After PH, Haikui causes widespread damage in China
SHANGHAI - A typhoon that skirted the Philippines slammed into eastern China on Wednesday, killing at least two people and causing more than $1 billion in damage.
Typhoon Haikui made landfall early on Wednesday morning in Zhejiang province south of Shanghai, after authorities moved nearly two million people to safety, the official Xinhua news agency said.
Shanghai media reported that glass falling from a building killed a 57-year-old woman and the collapse of a small chemical factory led to the death of a young boy sheltering inside with his family.
The Zhejiang and Shanghai governments had yet to officially report any deaths or injuries.
The typhoon failed to make landfall in the Philippines earlier this week but strengthened monsoon rains that left large swathes of Metro Manila flooded.
The typhoon weakened after landing south of Ningbo city, the China Meteorological Administration said, but warned that Haikui was still packing winds of 119 kilometers (74 miles) per hour.
The storm had cut off electricity to nearly 400,000 households in Zhejiang province, Xinhua said. In Ningbo city two houses collapsed including a workers' dormitory but firefighters rescued all twelve trapped people, it said.
The typhoon flooded crops and caused at least 6.8 billion yuan ($1.1 billion) in direct economic damage in Zhejiang, according to an estimate by the provincial government.
Haikui did not make a direct hit on Shanghai -- mainland China's financial hub -- but the city raised its most severe typhoon signal shortly before midday on Wednesday and urged people to stay home.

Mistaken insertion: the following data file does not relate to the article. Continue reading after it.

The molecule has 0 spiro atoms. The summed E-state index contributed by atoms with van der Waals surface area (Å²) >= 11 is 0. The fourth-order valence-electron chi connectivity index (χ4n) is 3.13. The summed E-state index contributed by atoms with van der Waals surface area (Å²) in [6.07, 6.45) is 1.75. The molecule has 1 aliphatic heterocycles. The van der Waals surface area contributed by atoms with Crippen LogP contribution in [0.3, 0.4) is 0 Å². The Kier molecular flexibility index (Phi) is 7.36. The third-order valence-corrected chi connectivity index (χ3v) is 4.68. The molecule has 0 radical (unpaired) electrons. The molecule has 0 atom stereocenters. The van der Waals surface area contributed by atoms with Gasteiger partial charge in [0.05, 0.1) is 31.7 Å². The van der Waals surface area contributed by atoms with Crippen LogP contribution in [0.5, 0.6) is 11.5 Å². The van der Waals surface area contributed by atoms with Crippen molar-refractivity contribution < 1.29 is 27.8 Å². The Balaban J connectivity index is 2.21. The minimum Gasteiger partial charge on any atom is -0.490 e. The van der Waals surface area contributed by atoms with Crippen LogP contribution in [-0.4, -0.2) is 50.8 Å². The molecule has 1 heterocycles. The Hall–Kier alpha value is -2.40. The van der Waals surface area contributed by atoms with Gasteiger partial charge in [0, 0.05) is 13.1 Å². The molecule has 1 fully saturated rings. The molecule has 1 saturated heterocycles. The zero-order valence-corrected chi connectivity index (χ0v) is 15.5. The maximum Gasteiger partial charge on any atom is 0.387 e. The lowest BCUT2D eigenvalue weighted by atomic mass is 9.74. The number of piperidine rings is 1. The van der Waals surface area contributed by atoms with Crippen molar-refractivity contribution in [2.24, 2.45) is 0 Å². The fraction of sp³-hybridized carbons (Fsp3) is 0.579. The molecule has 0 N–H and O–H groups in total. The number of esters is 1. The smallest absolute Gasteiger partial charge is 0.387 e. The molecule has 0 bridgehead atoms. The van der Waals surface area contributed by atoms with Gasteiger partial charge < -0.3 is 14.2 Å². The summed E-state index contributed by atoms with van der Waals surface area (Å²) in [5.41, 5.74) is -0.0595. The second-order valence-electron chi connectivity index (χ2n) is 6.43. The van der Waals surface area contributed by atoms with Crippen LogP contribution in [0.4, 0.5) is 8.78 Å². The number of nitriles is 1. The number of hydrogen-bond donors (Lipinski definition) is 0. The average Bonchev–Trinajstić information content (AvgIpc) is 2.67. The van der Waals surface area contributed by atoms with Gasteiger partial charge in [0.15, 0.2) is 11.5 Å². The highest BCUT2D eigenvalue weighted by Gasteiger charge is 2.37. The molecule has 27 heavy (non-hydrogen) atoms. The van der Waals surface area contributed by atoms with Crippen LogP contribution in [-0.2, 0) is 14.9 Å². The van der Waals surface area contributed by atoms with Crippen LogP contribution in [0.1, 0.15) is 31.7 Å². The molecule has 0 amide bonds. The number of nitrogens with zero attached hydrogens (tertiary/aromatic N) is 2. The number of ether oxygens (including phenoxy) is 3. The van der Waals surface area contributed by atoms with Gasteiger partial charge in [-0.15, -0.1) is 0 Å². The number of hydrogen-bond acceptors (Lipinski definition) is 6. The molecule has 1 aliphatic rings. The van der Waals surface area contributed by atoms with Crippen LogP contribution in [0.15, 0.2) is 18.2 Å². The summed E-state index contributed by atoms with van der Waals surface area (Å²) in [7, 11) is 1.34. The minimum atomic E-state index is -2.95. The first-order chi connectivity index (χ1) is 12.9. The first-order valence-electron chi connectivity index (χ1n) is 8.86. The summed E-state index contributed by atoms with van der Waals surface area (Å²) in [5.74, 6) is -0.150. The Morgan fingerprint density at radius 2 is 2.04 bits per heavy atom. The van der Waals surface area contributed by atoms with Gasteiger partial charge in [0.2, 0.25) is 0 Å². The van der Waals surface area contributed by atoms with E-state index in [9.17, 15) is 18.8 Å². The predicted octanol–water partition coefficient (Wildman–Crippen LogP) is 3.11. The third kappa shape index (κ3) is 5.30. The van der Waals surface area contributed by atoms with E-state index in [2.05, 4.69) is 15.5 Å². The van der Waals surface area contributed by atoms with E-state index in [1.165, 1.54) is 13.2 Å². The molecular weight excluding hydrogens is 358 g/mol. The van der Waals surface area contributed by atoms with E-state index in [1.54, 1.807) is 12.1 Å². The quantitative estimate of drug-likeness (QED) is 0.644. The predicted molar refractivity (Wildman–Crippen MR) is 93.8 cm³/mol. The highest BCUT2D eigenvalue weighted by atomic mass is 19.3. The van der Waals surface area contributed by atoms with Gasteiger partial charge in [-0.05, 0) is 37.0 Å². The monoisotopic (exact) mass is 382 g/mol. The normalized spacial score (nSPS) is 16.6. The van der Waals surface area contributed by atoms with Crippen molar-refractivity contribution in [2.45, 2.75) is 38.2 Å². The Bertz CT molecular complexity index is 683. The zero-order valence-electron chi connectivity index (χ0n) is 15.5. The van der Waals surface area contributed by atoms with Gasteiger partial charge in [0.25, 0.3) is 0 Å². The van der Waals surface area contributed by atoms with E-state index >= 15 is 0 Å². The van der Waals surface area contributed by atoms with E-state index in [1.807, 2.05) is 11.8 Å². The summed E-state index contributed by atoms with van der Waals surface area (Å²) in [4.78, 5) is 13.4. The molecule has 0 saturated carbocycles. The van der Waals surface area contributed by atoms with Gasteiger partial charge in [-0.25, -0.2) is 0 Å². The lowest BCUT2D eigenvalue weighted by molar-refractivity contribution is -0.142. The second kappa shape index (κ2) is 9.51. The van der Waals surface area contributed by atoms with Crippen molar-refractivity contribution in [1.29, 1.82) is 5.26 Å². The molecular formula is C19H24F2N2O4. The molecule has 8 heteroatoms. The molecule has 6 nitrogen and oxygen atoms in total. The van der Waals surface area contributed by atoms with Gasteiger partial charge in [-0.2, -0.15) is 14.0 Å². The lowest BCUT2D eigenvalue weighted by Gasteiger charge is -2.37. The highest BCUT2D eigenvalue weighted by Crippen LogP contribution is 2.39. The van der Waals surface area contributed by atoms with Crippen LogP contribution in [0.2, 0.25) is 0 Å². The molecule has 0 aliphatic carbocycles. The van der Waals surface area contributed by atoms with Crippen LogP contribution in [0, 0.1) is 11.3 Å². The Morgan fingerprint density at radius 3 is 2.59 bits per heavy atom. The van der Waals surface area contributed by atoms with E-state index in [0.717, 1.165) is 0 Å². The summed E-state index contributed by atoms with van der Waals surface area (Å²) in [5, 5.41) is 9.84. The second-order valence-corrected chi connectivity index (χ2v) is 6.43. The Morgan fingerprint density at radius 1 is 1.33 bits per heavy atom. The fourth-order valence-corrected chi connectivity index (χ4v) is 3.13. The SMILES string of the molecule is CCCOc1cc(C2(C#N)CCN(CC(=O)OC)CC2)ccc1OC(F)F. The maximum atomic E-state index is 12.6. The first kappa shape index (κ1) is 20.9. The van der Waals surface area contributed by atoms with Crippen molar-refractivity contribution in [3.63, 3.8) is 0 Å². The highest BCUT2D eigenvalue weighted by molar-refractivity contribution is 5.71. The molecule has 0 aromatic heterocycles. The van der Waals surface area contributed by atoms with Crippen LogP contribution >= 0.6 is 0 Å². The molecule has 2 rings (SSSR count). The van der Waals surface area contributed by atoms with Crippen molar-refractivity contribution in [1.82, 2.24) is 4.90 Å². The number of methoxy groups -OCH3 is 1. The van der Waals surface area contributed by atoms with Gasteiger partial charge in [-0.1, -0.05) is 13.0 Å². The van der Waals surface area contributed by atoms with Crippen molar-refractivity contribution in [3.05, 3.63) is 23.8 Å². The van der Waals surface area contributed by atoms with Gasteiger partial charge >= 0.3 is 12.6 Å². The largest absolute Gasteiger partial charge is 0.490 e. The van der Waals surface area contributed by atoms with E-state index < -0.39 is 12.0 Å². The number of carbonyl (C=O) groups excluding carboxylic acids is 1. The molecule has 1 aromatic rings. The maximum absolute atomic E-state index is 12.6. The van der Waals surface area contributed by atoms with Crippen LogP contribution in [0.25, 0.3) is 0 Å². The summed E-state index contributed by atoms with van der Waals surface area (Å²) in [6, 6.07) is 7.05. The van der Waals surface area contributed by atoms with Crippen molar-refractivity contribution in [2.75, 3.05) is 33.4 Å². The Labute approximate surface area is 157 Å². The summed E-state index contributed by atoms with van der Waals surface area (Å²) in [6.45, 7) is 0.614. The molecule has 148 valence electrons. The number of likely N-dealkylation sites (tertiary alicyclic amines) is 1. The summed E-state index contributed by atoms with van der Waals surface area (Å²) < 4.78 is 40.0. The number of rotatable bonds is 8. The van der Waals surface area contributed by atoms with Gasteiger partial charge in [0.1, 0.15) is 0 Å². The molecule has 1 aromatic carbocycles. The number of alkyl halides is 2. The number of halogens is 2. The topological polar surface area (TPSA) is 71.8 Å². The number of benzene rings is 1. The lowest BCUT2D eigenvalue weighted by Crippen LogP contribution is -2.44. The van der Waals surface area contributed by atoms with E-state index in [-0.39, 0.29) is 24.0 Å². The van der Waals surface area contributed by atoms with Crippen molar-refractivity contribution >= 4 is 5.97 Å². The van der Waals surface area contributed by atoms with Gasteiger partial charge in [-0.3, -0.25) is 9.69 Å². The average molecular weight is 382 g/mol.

The typhoon knocked down trees, halted hundreds of flights at the city's two airports and suspended some long-distance train services. The Shanghai stock market operated normally despite the typhoon.
Construction sites and public parks were ordered to be shut.
Shanghai officials moved 374,000 people to emergency shelters, amid fears the storm could be the worst since 2005, when Typhoon Matsa killed seven people in the city.
By late afternoon Wednesday, the typhoon had passed Zhejiang's provincial capital Hangzhou and was forecast to move into Anhui province, bringing rains of up to 400 millimetres (16 inches) in some areas.
Haikui is the third typhoon to hit China in a few days, after two battered other parts of the country over the weekend, killing 23 people, Xinhua reported earlier this week.
Typhoon Saola left 14 dead in the central province of Hubei while nine people were killed in the northeastern province of Liaoning by Typhoon Damrey, it said.
China is hit by typhoons every summer, normally affecting its eastern and southern regions. With a report by Agence France-Presse